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LSU at Florida game Saturday postponed because of COVID-19

Robbie Andreu
Gator Sports
Saturday's LSU vs. Florida game scheduled for Saturday has been postponed because of COVID-19.

 There is going to be no football in what now will be an eerily silent and empty Swamp on Saturday afternoon.

 Florida’s 4 p.m. game with SEC rival LSU has been postponed due to the COVID-19 outbreak that has hit the UF football program this week. The game is tentatively rescheduled for Dec. 12.

 The postponement was announced by the SEC after the football team underwent another round of COVID testing Wednesday morning that revealed more positive tests among the players.

 “Due to a significant number of COVID cases, we are unfortunately announcing a postponement of the Florida/LSU game that was scheduled for Saturday,” UF athletic director Scott Stricklin said on a Zoom call with the media. “We have worked with Scott Woodward the athletic director of LSU along with the SEC office, Charlie Hussey, Mark Womack and, of course, Mr. (Greg) Sankey to tentatively have rescheduled again for December 12, which was a date put in the late schedule for circumstances like this because we anticipated there might be issues as we went through the season.”

 During daily testing that started Sunday morning, 21 players and two assistant coaches have tested positive. Of those players, 19 are on scholarship. Add in those who are quarantined through contact tracing and those out with injuries, and the Gators would have been down to 50 scholarship players for Saturday’s game, three below the SEC limit to play a game.

 Stricklin said he did not have an exact number on how many players are in quarantine.

 “We’ve reached a point where we don’t think it’s appropriate that we try to play the game this weekend,” Stricklin said.

 Stricklin said none of the players and coaches who tested positive are seriously ill.

 “Fortunately, all those who are positive, including some coaches and some football staff, seem to be either asymptomatic or only experiencing mild symptoms,” he said. “That’s obviously a positive right now. Hopefully, they will continue to not have more severe symptoms.

 “There’s a sense of frustration, but we understand this virus can sneak up on you and you can have it spread in the bat of an eyelash. That’s what we’re seeing right now.”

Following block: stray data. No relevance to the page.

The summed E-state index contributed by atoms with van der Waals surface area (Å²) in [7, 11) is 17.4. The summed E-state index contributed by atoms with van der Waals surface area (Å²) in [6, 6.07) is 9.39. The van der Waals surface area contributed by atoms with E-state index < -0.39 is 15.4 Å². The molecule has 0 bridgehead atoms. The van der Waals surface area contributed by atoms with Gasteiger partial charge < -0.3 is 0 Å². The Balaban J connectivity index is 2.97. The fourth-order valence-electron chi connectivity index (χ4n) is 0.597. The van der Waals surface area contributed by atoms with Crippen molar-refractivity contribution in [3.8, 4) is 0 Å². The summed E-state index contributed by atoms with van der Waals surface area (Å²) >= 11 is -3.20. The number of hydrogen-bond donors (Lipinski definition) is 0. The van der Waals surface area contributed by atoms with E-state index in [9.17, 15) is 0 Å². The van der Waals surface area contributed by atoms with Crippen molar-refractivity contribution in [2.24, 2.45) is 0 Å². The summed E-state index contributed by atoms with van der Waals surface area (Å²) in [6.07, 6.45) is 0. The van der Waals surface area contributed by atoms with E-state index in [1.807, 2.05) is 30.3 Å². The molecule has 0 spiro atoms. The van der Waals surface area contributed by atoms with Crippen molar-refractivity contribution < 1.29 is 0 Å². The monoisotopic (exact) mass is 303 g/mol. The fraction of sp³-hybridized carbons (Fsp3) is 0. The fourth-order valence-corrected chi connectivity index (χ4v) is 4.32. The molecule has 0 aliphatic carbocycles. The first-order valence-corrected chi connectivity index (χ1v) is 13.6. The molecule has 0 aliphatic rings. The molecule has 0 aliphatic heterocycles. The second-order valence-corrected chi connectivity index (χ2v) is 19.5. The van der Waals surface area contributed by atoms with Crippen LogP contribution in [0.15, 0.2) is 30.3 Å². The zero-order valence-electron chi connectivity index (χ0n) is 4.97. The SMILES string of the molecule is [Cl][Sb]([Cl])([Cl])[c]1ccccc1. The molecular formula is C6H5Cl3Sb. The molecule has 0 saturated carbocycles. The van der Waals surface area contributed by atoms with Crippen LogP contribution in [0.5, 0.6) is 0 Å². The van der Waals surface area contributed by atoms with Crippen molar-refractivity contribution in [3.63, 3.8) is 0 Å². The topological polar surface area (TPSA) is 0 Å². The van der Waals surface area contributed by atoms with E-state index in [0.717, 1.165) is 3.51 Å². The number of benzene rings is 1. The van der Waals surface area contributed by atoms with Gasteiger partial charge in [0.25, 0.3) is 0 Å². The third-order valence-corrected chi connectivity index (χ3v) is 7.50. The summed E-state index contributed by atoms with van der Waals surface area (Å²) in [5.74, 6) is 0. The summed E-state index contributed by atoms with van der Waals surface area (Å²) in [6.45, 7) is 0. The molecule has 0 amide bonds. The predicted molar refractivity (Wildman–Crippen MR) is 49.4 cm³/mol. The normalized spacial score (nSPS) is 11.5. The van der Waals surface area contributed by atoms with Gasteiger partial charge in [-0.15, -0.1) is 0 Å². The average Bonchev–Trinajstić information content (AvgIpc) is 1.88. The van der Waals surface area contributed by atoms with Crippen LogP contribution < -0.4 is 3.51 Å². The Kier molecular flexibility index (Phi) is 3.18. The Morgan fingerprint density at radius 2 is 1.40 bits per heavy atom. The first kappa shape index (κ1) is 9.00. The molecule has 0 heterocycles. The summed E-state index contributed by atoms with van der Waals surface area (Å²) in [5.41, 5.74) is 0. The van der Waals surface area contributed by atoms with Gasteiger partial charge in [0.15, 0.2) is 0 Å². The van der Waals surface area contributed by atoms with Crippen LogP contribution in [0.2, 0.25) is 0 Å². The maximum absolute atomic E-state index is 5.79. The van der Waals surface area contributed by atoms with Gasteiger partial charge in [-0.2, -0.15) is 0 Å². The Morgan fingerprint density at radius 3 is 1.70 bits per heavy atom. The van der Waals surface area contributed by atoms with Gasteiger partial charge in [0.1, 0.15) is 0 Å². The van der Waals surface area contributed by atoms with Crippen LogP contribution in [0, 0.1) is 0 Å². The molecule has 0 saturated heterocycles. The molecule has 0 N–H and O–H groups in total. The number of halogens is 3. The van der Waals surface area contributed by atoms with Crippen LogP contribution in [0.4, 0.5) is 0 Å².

UF paused all football activities Tuesday after the number of positive tests, which stood at five Sunday, grew to 19. The program will remain on pause indefinitely. The coaching staff was sent home Wednesday, and there is no timeline for a return to activities. Daily testing will continue.

 “We'll do that (daily testing) until we feel like we have a handle on (the) spread,” Stricklin said.

 Stricklin said last weekend’s road trip to Texas A&M may have been the origin of the spread.

 “There’s suspicion that the trip this past weekend to College Station probably was at the root of it,” he said. “A lot of it is anecdotal. But from talking to our sports health staff, a couple of our athletes who have tested positive since coming back from that trip subsequently reported that late last week they had what they thought were allergy type symptoms.

 “One of them was congested, one of them had a headache and they did not report those symptoms as we have an expectation they do so because they didn’t think it was anything other than seasonal type cold that we experience through allergies or whatever. There’s a suspicion that maybe that is what helped make this an event that had this kind of spread.”

 UF had no problems come out of their first road trip to Ole Miss in the season opener three weeks ago. Stricklin said the protocols for road games will be scrutinized.

 “The travel situation is going to get a really close review,” he said. “There have been some NFL teams that have also had issues with that very thing. There’s no secret that’s the one part of playing sports that is a little more complicated.”

 There is  less control of the environment on the road than at home, where UF has created open-air settings for lifting weights and team meetings.

 “Doing a lot of things on a day-to-day basis to not put yourself in a position where you have something like this occur,” Stricklin said. “It’s hard to create that when you’re traveling. We’ve got to continue to be really open to ideas of how we can make those situations a little healthier if you have a situation where you have a potential spreader involved.”

 Florida’s next game is scheduled for Oct. 24 against Missouri in The Swamp. The status of that game, of course, is uncertain at this time and will depend on how testing goes in the coming week.

 “It’s hard to speculate right now,” Stricklin said. “Obviously, we’ll be in communication with the Southeastern Conference and keep Missouri abreast of what we’re seeing, and we’ll continue our regular testing protocol for those who aren’t in quarantine, and hopefully we don’t have any more positives and we’re able to get on the other side of this and then we can get everyone back in a situation where you can go compete again.”

 UF-LSU is the second SEC game postponed this weekend because of the virus.

The virus has prompted schools and conferences to postpone more than two dozen college football games and forced many teams to compete without key players.

Vanderbilt’s game at Missouri on Saturday has been postponed because COVID-19 issues have left the Commodores without enough available players. The Southeastern Conference announced Monday the game has been tentatively rescheduled for Dec. 12. It is the first SEC game rescheduled due to COVID-19-related problems and the 28th FBS game overall to be postponed or canceled since Aug. 26.

Vanderbilt (0-3) played with only 56 scholarship players last week in a loss to South Carolina. Vandy had six players opt out of the season, including four offensive linemen.